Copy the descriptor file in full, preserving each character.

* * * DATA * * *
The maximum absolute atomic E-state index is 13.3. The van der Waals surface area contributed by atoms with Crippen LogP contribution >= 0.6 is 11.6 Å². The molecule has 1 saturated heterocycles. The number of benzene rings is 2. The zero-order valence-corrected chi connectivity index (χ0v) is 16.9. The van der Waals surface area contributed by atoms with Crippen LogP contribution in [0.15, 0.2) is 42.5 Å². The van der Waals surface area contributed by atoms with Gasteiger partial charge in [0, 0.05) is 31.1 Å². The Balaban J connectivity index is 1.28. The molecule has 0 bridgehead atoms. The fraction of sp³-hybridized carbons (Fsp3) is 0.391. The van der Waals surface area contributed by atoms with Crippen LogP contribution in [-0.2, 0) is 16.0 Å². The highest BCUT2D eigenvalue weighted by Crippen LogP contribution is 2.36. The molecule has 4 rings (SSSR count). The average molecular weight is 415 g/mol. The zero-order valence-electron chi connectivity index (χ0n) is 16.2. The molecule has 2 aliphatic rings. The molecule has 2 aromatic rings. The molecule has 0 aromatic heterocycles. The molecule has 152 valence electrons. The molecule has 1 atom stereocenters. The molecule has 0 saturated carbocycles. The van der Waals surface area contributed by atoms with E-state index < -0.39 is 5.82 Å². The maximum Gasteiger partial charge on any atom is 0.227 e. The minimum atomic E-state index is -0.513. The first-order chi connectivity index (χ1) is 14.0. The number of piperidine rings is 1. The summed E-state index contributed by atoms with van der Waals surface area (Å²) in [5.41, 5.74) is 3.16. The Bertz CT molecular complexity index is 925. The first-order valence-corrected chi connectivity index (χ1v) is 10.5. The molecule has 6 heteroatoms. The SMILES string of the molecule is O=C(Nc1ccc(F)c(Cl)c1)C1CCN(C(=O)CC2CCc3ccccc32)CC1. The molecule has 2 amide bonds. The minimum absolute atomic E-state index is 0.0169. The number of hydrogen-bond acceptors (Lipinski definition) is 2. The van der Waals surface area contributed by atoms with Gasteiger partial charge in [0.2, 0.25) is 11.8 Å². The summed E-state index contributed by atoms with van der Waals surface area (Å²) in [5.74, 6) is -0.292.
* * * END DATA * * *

The maximum absolute atomic E-state index is 13.3. The van der Waals surface area contributed by atoms with Crippen LogP contribution >= 0.6 is 11.6 Å². The molecule has 1 saturated heterocycles. The number of benzene rings is 2. The zero-order valence-corrected chi connectivity index (χ0v) is 16.9. The van der Waals surface area contributed by atoms with Crippen LogP contribution in [0.15, 0.2) is 42.5 Å². The van der Waals surface area contributed by atoms with Gasteiger partial charge in [0, 0.05) is 31.1 Å². The Balaban J connectivity index is 1.28. The molecule has 0 bridgehead atoms. The fraction of sp³-hybridized carbons (Fsp3) is 0.391. The van der Waals surface area contributed by atoms with Crippen LogP contribution in [-0.2, 0) is 16.0 Å². The highest BCUT2D eigenvalue weighted by Crippen LogP contribution is 2.36. The molecule has 4 rings (SSSR count). The average molecular weight is 415 g/mol. The zero-order valence-electron chi connectivity index (χ0n) is 16.2. The molecule has 2 aliphatic rings. The molecule has 2 aromatic rings. The molecule has 0 aromatic heterocycles. The molecule has 152 valence electrons. The molecule has 1 atom stereocenters. The molecule has 0 saturated carbocycles. The van der Waals surface area contributed by atoms with E-state index < -0.39 is 5.82 Å². The maximum Gasteiger partial charge on any atom is 0.227 e. The minimum atomic E-state index is -0.513. The first-order chi connectivity index (χ1) is 14.0. The number of piperidine rings is 1. The summed E-state index contributed by atoms with van der Waals surface area (Å²) in [5.41, 5.74) is 3.16. The Bertz CT molecular complexity index is 925. The first-order valence-corrected chi connectivity index (χ1v) is 10.5. The molecule has 6 heteroatoms. The SMILES string of the molecule is O=C(Nc1ccc(F)c(Cl)c1)C1CCN(C(=O)CC2CCc3ccccc32)CC1. The molecule has 2 amide bonds. The minimum absolute atomic E-state index is 0.0169. The number of hydrogen-bond acceptors (Lipinski definition) is 2. The van der Waals surface area contributed by atoms with Gasteiger partial charge in [0.2, 0.25) is 11.8 Å². The summed E-state index contributed by atoms with van der Waals surface area (Å²) in [5.74, 6) is -0.292.